Papua New Guinea Police show interest in allegation
Biman Prasad to issue statement after meeting Tikotikoca today
The Fiji Police Force has been in contact with its Papua New Guinea counterparts regarding allegations of rape against the National Federation Party provisional candidate, Romanu Tikotikoca.
Well-placed sources within the Fiji Police Force have confirmed that their PNG counterparts have shown great interest in the allegations against Fiji’s former High Commissioner. Confirmation has also come from the Office of the PNG Police Commissioner Gari Baki that they are working with the Fijian Police Force to delve deeper into the rape allegations.
However, whether that materialises into an investigation is yet to be seen as Mr Tikotikoca would have been covered by diplomatic immunity at the time of the alleged rape.
Meanwhile Mr Tikotikoca has opted not to speak to media regarding the allegations of rape made against him by his former housemaid.
Mr Tikotikoca flew in from Levuka to Nausori yesterday morning and went straight to his residence in Kalabu.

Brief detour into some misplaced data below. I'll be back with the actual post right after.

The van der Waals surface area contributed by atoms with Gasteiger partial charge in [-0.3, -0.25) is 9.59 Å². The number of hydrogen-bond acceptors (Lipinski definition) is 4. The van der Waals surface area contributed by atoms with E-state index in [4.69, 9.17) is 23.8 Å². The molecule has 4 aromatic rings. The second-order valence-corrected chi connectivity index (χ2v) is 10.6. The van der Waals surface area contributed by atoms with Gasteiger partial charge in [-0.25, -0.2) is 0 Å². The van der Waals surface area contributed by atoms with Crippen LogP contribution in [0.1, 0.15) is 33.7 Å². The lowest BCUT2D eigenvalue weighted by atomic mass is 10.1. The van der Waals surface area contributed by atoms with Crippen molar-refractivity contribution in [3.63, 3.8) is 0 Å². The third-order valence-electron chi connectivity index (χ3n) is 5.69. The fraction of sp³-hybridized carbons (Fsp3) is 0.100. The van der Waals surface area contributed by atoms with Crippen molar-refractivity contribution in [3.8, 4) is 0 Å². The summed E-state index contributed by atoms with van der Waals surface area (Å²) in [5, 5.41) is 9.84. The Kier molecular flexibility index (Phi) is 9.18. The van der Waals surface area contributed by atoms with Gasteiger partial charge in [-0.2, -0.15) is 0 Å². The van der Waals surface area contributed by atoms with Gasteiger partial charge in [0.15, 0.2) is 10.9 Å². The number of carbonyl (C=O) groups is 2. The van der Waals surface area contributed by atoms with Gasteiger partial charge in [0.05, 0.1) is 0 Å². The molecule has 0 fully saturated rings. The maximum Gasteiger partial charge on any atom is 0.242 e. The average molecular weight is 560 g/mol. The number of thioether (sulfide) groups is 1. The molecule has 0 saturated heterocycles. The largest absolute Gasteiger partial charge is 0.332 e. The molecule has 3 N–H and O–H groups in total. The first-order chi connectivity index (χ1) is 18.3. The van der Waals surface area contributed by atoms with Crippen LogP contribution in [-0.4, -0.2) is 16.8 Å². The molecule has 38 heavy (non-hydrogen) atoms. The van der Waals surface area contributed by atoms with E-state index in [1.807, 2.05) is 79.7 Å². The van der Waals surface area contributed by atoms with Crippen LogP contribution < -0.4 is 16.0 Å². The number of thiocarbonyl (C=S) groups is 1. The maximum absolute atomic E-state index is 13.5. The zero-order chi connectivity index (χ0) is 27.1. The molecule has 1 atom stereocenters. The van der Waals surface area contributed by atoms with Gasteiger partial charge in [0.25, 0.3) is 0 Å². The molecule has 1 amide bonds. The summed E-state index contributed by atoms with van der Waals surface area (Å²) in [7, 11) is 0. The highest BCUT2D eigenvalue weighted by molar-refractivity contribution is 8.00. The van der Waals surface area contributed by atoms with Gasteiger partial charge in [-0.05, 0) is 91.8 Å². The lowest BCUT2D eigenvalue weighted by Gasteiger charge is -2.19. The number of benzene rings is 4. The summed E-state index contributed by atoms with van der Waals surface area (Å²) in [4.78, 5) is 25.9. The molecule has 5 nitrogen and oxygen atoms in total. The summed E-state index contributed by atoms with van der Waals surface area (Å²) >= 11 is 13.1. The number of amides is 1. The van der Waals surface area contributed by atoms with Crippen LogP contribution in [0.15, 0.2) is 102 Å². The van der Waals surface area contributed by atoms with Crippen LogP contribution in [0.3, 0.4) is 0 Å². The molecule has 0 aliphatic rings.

When the Fiji Sun team arrived at his home, a family member said he was resting and they would not disturb him. The Fiji Sun team waited outside his home for over an hour, but he did not surface.
NFP leader Biman Prasad said he was in Rakiraki and would be meeting with Mr Tikotikoca today. He said a statement will be released after the meeting with Mr Tikotikoca.
However, women candidates of NFP are also quiet on the allegations faced by Mr Tikotikoca.
But Minister for Women Mereseini Vuniwaqa said: “Standing for elections is a high calling that comes with a huge responsibility to get your house in order and keep it in order. Rape is an abhorrence to society and I do not condone it nor can it be justified on any level.
“We all know that an accused is innocent until proven guilty but for those aspiring to be parliamentarians, the onus is to ask ourselves the hard questions before standing for elections is real: are we worthy of representing our fellow Fijians in parliament? Do we epitomise what the average law-abiding, morally astute Fijian citizen looks for in a leader?
“If we answer that question affirmatively then we leave it to our peers – the voters of Fiji to judge our decision during election time. At the end of the day it is the public perception that becomes the yardstick for somebody who has been alleged to have committed such an offence and has been allowed by his or her party to stand for elections under that party’s banner,” she said.